It’s pretty remarkable to think of how much food robots have evolved over the three years I’ve been covering them. At the start of that time period, we had Flippy the robotic arm that could grill up burgers, and even that required human help. Fast forward to 2021, and RoboEatz is showing off its fully autonomous robotic meal-preparation system that can put together 1,000 meals on its own before a human is needed to refill its ingredients.
RoboEatz Ark 03 is a 200 sq. ft. standalone kiosk featuring an articulating arm, 110 fresh ingredients (30 of which are liquids like soups and salad dressings), an induction cooker and a number of cubbies that hold orders for pickup. After an order is placed (via mobile app or tablet), the robot arm grabs ingredients, places them in the rotating induction cooker, and puts the finished meal container in a cubby. You can see it in action in this video:
RoboEatz creates both cold and hot food, can produce a meal every 30 seconds, cleans and sanitizes itself, and only needs a human for refilling any ingredients that run out. Food can also be customized to meet certain taste and dietary preferences.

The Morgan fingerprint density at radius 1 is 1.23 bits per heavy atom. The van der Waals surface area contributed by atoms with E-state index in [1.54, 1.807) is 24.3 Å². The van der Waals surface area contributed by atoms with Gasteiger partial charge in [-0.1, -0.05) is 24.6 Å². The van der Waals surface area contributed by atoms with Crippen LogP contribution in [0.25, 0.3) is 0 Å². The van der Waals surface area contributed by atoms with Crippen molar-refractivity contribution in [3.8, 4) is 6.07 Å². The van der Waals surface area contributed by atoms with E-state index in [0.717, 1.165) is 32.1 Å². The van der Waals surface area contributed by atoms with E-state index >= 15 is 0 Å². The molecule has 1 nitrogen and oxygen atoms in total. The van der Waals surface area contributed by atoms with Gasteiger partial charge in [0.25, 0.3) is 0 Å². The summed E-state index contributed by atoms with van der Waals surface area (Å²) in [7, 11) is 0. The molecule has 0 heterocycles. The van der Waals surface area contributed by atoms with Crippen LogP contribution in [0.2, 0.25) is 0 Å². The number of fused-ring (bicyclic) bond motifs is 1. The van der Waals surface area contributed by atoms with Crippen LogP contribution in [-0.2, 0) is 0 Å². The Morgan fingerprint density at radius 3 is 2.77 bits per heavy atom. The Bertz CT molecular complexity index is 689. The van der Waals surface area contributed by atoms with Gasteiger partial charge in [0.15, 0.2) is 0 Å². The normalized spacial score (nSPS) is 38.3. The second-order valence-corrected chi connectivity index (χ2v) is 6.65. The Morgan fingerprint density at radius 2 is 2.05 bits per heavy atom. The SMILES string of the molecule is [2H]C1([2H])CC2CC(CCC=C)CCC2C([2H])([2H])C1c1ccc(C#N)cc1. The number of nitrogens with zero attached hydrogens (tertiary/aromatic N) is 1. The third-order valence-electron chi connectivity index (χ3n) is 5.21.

You won’t be seeing RoboEatz-branded robo restaurants, as the company plans to license out its technology to third-party restaurants. As I’ve said before, this type of co-branding makes a lot of sense for food robot companies. Hungry consumers won’t know what a “RoboEatz” restaurant would serve, but they would know what to expect from a robot kiosk with “Olive Garden” branding (or whatever, I’m just naming a random.
There is more interest in food robots now, thanks to the global pandemic. A fully robotic kitchen/restaurant means a truly contactless meal creation and pickup experience.
But food robots have the potential to help with the operational costs of running a foodservice operation. There’s the aforementioned savings from not employing a human (a bigger, ethical and societal issues to be sure), but robots can also dispense ingredients with precision and consistency, reducing ingredient waste. Robots can also keep ingredients out of the open keeping them away from outside germs and preventing cross-contamination. Plus, they can run 24 hours a day without a break, eliminating any downtime.
All of the above is why we’re seeing so many fully autonomous robot restaurants coming to market right now. Karakuri, YPC and Highpper all have various versions of fully autonomous robot restaurant kiosks in the works.
All of those companies are also eyeing the same high-traffic locales when placing their robo-restaurants: hospitals, transportation hubs, schools, etc. RoboEatz says it will be opening its first location “soon” in Latvia (where the company is headquartered), with another location at an undisclosed airport opening as well as a prototype store in the U.S. later this year.